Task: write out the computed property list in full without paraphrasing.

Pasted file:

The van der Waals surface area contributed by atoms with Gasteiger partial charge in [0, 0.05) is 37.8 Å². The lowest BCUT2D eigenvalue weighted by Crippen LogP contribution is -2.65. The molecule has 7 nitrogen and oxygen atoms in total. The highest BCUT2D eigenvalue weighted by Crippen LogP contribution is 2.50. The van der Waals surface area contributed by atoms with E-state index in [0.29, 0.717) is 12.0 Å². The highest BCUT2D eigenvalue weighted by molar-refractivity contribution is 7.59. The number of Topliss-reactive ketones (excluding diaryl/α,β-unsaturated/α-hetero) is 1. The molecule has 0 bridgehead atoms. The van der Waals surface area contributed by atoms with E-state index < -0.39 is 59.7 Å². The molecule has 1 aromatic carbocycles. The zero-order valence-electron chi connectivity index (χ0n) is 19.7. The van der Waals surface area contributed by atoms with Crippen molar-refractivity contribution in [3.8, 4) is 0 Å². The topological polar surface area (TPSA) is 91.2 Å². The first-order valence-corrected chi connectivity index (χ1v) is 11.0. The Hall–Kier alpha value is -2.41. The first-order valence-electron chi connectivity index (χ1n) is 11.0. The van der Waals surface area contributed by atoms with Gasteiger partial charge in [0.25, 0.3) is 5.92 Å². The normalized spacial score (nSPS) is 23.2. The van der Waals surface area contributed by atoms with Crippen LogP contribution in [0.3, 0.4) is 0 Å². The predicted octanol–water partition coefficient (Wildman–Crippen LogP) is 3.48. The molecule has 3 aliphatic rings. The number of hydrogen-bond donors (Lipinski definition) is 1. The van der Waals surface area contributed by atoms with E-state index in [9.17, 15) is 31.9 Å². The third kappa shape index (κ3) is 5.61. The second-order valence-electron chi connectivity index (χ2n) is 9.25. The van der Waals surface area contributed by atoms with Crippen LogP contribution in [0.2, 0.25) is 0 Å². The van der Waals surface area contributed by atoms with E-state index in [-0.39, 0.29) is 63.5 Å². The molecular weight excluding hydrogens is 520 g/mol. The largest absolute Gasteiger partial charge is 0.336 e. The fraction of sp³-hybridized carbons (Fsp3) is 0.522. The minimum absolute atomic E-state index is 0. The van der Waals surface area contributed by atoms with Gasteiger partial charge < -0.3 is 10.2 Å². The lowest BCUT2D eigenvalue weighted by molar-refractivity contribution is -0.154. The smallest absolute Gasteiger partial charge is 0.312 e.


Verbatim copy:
The van der Waals surface area contributed by atoms with Gasteiger partial charge in [0, 0.05) is 37.8 Å². The lowest BCUT2D eigenvalue weighted by Crippen LogP contribution is -2.65. The molecule has 7 nitrogen and oxygen atoms in total. The highest BCUT2D eigenvalue weighted by Crippen LogP contribution is 2.50. The van der Waals surface area contributed by atoms with E-state index in [0.29, 0.717) is 12.0 Å². The highest BCUT2D eigenvalue weighted by molar-refractivity contribution is 7.59. The number of Topliss-reactive ketones (excluding diaryl/α,β-unsaturated/α-hetero) is 1. The molecule has 0 bridgehead atoms. The van der Waals surface area contributed by atoms with E-state index < -0.39 is 59.7 Å². The molecule has 1 aromatic carbocycles. The zero-order valence-electron chi connectivity index (χ0n) is 19.7. The van der Waals surface area contributed by atoms with Crippen molar-refractivity contribution in [3.8, 4) is 0 Å². The topological polar surface area (TPSA) is 91.2 Å². The first-order valence-corrected chi connectivity index (χ1v) is 11.0. The Hall–Kier alpha value is -2.41. The first-order valence-electron chi connectivity index (χ1n) is 11.0. The van der Waals surface area contributed by atoms with Gasteiger partial charge in [0.25, 0.3) is 5.92 Å². The normalized spacial score (nSPS) is 23.2. The van der Waals surface area contributed by atoms with Crippen LogP contribution in [0.3, 0.4) is 0 Å². The predicted octanol–water partition coefficient (Wildman–Crippen LogP) is 3.48. The molecule has 3 aliphatic rings. The number of hydrogen-bond donors (Lipinski definition) is 1. The van der Waals surface area contributed by atoms with E-state index in [9.17, 15) is 31.9 Å². The third kappa shape index (κ3) is 5.61. The second-order valence-electron chi connectivity index (χ2n) is 9.25. The van der Waals surface area contributed by atoms with Crippen LogP contribution in [0.2, 0.25) is 0 Å². The van der Waals surface area contributed by atoms with E-state index in [-0.39, 0.29) is 63.5 Å². The molecular weight excluding hydrogens is 520 g/mol. The largest absolute Gasteiger partial charge is 0.336 e. The fraction of sp³-hybridized carbons (Fsp3) is 0.522. The minimum absolute atomic E-state index is 0. The van der Waals surface area contributed by atoms with Gasteiger partial charge < -0.3 is 10.2 Å². The lowest BCUT2D eigenvalue weighted by molar-refractivity contribution is -0.154. The smallest absolute Gasteiger partial charge is 0.312 e.